Oral Presentation ANZOS-OSSANZ-AOCO Joint Annual Scientific Meeting 2017

The surgical treatment of diabetes (#36)

Francesco Rubino 1
  1. King's College London, London, United Kingdom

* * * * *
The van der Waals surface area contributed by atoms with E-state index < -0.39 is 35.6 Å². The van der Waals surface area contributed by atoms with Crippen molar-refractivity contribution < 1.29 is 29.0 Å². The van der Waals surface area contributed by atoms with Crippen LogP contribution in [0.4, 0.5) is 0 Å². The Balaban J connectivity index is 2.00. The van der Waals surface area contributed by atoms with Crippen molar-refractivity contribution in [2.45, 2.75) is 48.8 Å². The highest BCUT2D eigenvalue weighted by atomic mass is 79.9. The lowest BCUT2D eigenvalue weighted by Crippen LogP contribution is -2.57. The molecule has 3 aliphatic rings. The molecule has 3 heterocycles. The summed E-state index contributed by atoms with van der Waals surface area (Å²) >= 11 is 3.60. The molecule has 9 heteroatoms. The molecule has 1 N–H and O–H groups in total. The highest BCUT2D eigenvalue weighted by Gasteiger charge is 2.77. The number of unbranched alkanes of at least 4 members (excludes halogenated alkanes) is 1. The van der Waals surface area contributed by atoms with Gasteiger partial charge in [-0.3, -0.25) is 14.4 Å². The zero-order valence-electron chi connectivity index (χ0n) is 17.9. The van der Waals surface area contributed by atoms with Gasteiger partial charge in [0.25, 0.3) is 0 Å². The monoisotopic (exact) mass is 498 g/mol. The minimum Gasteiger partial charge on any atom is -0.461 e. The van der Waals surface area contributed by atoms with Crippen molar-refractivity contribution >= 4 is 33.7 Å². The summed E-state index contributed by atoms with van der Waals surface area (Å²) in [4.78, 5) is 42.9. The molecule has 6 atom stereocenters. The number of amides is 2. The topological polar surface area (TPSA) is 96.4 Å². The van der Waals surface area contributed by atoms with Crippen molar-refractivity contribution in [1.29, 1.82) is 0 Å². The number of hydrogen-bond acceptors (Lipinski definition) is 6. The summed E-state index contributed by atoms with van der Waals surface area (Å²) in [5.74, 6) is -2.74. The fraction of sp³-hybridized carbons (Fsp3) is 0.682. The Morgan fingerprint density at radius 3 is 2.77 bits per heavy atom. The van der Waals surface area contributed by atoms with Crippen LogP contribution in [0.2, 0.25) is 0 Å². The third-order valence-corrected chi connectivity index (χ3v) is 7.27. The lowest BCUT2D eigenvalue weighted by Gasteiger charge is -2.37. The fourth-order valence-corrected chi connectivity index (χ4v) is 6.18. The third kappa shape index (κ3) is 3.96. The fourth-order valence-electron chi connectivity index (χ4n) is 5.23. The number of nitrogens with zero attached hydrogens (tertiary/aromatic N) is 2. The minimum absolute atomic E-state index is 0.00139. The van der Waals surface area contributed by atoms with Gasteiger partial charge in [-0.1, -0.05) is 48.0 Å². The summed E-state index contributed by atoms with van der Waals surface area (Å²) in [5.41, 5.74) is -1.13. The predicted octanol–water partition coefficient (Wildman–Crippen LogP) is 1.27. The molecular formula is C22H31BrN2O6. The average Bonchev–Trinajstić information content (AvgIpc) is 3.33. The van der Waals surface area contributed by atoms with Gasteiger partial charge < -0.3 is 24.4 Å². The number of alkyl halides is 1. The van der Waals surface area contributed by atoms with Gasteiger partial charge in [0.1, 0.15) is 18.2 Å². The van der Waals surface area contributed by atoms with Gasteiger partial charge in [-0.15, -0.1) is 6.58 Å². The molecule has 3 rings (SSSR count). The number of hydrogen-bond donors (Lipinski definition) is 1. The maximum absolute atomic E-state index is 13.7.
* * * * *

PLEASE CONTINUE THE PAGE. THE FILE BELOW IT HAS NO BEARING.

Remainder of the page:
Gastrointestinal (GI) operations originally used for the treatment of ulcers/cancer or morbid obesity (bariatric surgery) can cause major improvement of glucose metabolism and durable remission of type 2 diabetes. Experimental evidence from animal and human studies show that such effects are at least in part independent on weight loss and directly result from changes in the anatomy and physiology of the GI tract. These findings provide a biological rationale for repurposing GI operations as a treatment for diabetes itself, a practice referred to as metabolic surgery Numerous randomized clinical trials comparing surgery vs conventional medical therapies and lifestyle intervention for type 2 diabetes now show that metabolic surgery can achieve prolonged disease remission or major glycemic improvements, as well as reduction of medication usage and cardiovascular risk in overweight and obese patients. On the back of such evidence, the 2nd Diabetes Surgery Summit (DSS-II), an international consensus conference, recommended that metabolic surgery be considered as a treatment option for type 2 diabetes in patients with BMI >30Kg/m2 or >27.5Kg/m2 in case of Asian ethnicity. The DSS-II recommendations and guidelines are currently endorsed by over 50 international organizations including the Australian Diabetes Society and other leading diabetes, endocrinology and surgical societies. In January 2017, the American Diabetes Association has incorporated the DSS-II recommendations in their Standard of Medical Care. Over the past decade, efforts to explain how surgery on the gut controls diabetes have identified several potential mechanisms. Changes in gut hormones, bile acids, intestinal glucose transport and metabolism, microbiota and nutrient sensing appear to contribute. Emerging evidence also suggest surgery may tackle dysfunctional GI mechanisms that contribute to diabetes pathophysiology. This presentation illustrates the DSS-II guidelines as well as their supporting biological and clinical evidence.